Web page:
A couple of weeks ago while out walking, I was approached by a burly hooded man who then proceeded to roll up his sleeve. As if that wasn't scary enough, he said (quite loudly) in a gruff voice "Oi mate! you Chinese?". Not that I have anything against robust men with questionable fashion sense who are in the habit of asking random strangers their ethnic/racial background while rolling up his sleeve, but where I'm from, those are not usually the signs that someone is in for a quick friendly chat about the weather. Anyhow, it turns out the man had just wanted me to 'spell-check' a tattoo on his forearm that he's picked up in Weston-super-Mare of what he thought was the transliterated name of his 'lady friend' in Chinese characters. Unfortunately, while the artist had gotten the transliteration spot on (i.e. "sir-dha-fay"), the Chinese characters he had chosen are not exactly flattering. Unless the lady friend happened to be one of his dreadful exes, I doubt Stephie would appreciate his gentleman friend's permanent display of affection which translates as 'dead fatso' ("死大肥" for those who read Chinese).
That is a common problem with Chinese transliteration, as written Chinese consists of over 50,000 characters, and everyone of these character can individually convey a specific meaning, yet many of the characters are homophones - i.e. numerous characters correspond to the same sounding syllable (like how the word 'new' and 'knew' in English are phonetically identical). With that in mind, a three syllable English word can have hundreds or even thousands of permutations when it is being transliterated into Chinese. Unsurprisingly, many of these combinations can turn out to be less than flattery.
While this lost in transliteration thing may be a little embarrassing to the odd hapless romantic, it is quite a branding headache to companies that are looking to enter into the Chinese market where most consumers are not English speakers and would only recognise a foreign brand by its Chinese transliteration. The common thing for these companies to do before heading into the market is to choose a transliteration, perhaps with the help of some local branding professional. While this is no doubt a good practice, businesses should know that it is by no means infallible. Coca-Cola, one of the most valuable brands in the world, did not get its Chinese branding quite right the first time round. For some reason, the Chinese consumers did not quite warm to the original transliteration of "蝌蝌啃蜡" which elegantly conjures up images of tadpoles choking on wax. Nevertheless, Coke's second attempt has been recognised as a branding coup. The rebranding of Coke as "可口可乐" which means 'deliciously happy' helped to uncap the Chinese mass market for Coke making it one of the most recognised foreign brand in China. Another much quoted example is the case of Viagra, where the Chinese consumers prefer their own wink wink nudge nudge transliteration of "伟哥" (pronounced 'way-gir' and meaning 'a mighty brother/fellow') over the decidedly more boring officially sanctioned "万艾可" (pronounced 'wan-ai-ke'). Unfortunately, Pfizer caught on too late and the locally spawned transliteration was registered as trademark by various Chinese entities. Ironically, the international megapharma was prevented from using the name that was made famous by its best selling drug.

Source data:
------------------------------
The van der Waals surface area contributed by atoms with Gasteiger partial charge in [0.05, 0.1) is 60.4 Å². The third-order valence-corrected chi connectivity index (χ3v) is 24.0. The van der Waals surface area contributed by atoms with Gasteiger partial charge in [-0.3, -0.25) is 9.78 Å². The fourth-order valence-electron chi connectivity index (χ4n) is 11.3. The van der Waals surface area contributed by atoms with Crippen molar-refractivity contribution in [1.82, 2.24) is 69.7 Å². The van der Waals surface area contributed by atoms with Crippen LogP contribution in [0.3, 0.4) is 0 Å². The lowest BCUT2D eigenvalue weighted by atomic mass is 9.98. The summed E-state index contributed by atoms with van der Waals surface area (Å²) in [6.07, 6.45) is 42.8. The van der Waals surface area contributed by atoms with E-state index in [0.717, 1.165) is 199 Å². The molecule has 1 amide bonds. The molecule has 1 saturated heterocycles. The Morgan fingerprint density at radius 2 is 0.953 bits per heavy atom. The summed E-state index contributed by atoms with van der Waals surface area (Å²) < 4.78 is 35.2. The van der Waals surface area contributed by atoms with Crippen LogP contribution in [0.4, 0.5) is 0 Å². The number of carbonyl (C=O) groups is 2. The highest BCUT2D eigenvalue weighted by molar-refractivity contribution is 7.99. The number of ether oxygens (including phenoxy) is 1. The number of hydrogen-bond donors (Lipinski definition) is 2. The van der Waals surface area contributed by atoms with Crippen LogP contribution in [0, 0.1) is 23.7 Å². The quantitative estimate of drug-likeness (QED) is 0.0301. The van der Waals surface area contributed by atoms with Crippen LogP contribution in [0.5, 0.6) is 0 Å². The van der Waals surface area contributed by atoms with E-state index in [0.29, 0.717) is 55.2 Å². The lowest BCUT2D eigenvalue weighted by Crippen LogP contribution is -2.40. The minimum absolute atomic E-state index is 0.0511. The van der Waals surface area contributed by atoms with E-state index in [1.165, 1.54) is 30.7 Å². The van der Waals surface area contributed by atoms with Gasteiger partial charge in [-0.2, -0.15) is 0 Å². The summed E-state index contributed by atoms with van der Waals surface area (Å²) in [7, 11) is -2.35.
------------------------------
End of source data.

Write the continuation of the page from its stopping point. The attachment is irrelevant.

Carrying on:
The years-long legal suits between His Royal Airness Michael Jordan and Qiao Dan, a Chinese sports equipment company should also serve as a cautionary tale to businesses that are planning to go global, especially if China is a potential destination. The fact is, you can't afford to wait until you're about to set sail to register your transliterated trademark in China. By then it will probably be too late as trademark squatters (or worse, a counterfeiter) would have moved in to register the trademark and you'll have to face a lengthy uphill battle to attempt to regain your trademark. However, there is no guarantee that you will eventually reclaim your trademark even though the other party's trademark registration was not made with the best of intentions. For instance, while the Chinese Supreme Court has recently ruled in favour of Michael Jordan and preventing Qiao Dan from using the transliteration of Jordan i.e. 乔丹 (pronounced as 'chee-ow-done') as its trademark (see: http://www.bbc.co.uk/news/world-asia-38246196), Pfizer has yet to rise to the occasion (if you pardon the pun) in their various law suits against the impostors.
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